149.The Committee received submissions indicating that some rights are not given sufficient weight compared to others, which could undermine confidence in the human rights framework as some individuals feel their rights are not protected.145 ADF International commented that: “Freedom of conscience appears in all of the major human rights treaties” and submitted that “while freedom of conscience is a fundamental human right … the lack of a clear legal test to assess whether it has been violated in practice means that it is difficult to enforce.” and “recommends that the Government advances a legal test to evaluate claims of conscience to ensure the robust protection and enforceability of freedom of conscience in practice.”146

150.The Barnabas Fund raised specific concerns that the culture within some public bodies, including the Equality and Human Rights Commission (EHRC) and the Equality Commission for Northern Ireland (ECNI), “appears to conflate the promotion of human rights and ‘equality’ with promoting the ideological agenda of particular minority groups [ … ]”147 When asked in oral evidence about how the EHRC prioritised cases, David Isaac, Chair of the EHRC told us that:

“Where we think there are areas, particularly in relation to legal intervention, which are unclear or need to be resolved, we will support those, irrespective of which group it most impacts on, or whether it disadvantages a particular group. From our perspective, there is no hierarchy.”148

151.David Russell, Chief Executive of the NIHRC echoed these sentiments and told us that: “[r]ights are for everyone. There is no hierarchy; they are universal. If non-discrimination and freedom of religious belief are in the balance, the commissions have an important role to play” and spoke of the:

“[ … ] commission’s important role of ensuring that the public space for human rights is opened up to everyone. [ … ] Often, the commissions have more in common with faith-based communities than we have differences, particularly around [ … ] social and economic rights, and social justice matters, such as housing and health. There is lots of room for partnership where the perception of there being a dichotomy does not stack up in practice. That has to be voiced.”149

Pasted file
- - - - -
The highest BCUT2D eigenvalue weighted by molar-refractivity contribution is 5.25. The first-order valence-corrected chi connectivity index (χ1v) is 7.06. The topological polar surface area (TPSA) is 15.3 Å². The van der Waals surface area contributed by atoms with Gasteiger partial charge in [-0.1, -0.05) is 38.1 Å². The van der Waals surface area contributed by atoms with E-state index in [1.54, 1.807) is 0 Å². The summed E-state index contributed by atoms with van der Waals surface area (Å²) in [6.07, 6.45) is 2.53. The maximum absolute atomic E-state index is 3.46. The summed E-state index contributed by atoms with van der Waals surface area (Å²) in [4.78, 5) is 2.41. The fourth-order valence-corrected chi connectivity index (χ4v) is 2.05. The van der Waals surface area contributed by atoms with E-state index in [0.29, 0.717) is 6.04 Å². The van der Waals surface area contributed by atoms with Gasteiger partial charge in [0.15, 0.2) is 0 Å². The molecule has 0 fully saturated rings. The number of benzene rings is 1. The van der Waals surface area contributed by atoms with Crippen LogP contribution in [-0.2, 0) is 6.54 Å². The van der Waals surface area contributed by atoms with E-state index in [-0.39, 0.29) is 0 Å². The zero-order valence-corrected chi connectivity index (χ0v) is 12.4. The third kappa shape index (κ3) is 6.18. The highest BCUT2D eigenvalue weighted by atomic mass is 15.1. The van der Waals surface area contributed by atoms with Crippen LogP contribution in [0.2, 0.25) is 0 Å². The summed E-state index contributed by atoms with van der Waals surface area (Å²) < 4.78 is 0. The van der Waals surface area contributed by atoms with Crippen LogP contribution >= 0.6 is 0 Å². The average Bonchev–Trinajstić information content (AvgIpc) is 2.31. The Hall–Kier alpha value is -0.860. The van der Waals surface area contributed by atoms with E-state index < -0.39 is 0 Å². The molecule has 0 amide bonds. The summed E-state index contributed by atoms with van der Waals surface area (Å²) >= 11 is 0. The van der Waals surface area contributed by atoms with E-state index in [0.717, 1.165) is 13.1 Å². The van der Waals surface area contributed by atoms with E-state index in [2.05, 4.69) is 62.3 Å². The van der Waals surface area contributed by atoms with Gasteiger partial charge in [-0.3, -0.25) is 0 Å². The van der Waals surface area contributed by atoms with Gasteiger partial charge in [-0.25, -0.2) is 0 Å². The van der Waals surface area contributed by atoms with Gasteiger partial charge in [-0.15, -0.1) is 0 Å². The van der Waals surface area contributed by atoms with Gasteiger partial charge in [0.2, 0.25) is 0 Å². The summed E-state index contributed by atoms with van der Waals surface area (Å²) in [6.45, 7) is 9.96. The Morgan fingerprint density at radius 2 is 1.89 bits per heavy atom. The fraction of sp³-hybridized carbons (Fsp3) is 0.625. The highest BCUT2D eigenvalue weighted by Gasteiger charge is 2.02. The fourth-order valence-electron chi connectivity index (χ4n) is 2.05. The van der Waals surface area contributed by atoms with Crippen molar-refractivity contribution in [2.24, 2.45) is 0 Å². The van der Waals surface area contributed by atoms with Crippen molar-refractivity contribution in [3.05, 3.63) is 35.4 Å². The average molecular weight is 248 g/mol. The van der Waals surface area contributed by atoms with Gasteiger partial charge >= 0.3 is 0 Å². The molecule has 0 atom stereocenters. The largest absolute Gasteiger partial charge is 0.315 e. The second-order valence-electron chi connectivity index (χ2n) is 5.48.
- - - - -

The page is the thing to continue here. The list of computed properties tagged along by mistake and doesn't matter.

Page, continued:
152.However, when asked to address concerns as to whether the EHRC had not got the balance right in recent years when considering freedom of belief alongside other rights, David Isaac said:

“I know that there are anxieties. The commission has various stakeholder groups and one is on faith and belief. There are all sorts of discussions, and we have frank but respectful debate on areas where people disagree. We listen, wherever we can, to those differing views, but I am sure we can do more.’’150

153.Government, NHRIs and human rights advocates should seek ways of engaging more effectively with the public about how different human rights are balanced, in order to address the perspectives that human rights are “for others and not for us” and that “political correctness” stifles debate. The Government should consider the introduction of a legal test to ensure that claims of conscience and faith are reasonably accommodated within the human rights framework. The rights of minority groups will always be vulnerable, and the acid test of an effective human rights system is that it must protect these groups, while ensuring the rights of the majority are also respected.

Human rights culture in public authorities

154.Section 6 of the Human Rights Act obliges public authorities to act in conformity with Convention rights unless primary legislation requires them to do otherwise. According to written evidence received from Dr. Alice Donald, “Section 6 is–or should be–the primary driver of a human rights culture in the UK.”151

155.The degree to which section 6 is performing this function appears to be patchy as it depends on awareness and training of public officials, which can vary according to the public authority. Martha Spurrier gave the example of the police’s approach to policing protests, as one where a human rights-based approach is embedded in public service delivery.152By contrast, the evidence we heard recently in our inquiry into the detention of members of the Windrush generation suggests that this culture is not yet embedded in the immigration system. The Home Office’s approach to, and handling of, Windrush immigration cases suggests a culture in the Home Office that is not aware of s 6 and not informed by a human-rights based approach.

156.Public authorities are under a duty to act compatibly with the Human Rights Act (s.6), including in administrative decision making. However, as the case of the Windrush generation detainees demonstrates, this is does not always happen. Public authorities must comply with their duty under s.6 of the Human Rights Act in order to prevent breaches of individuals’ human rights.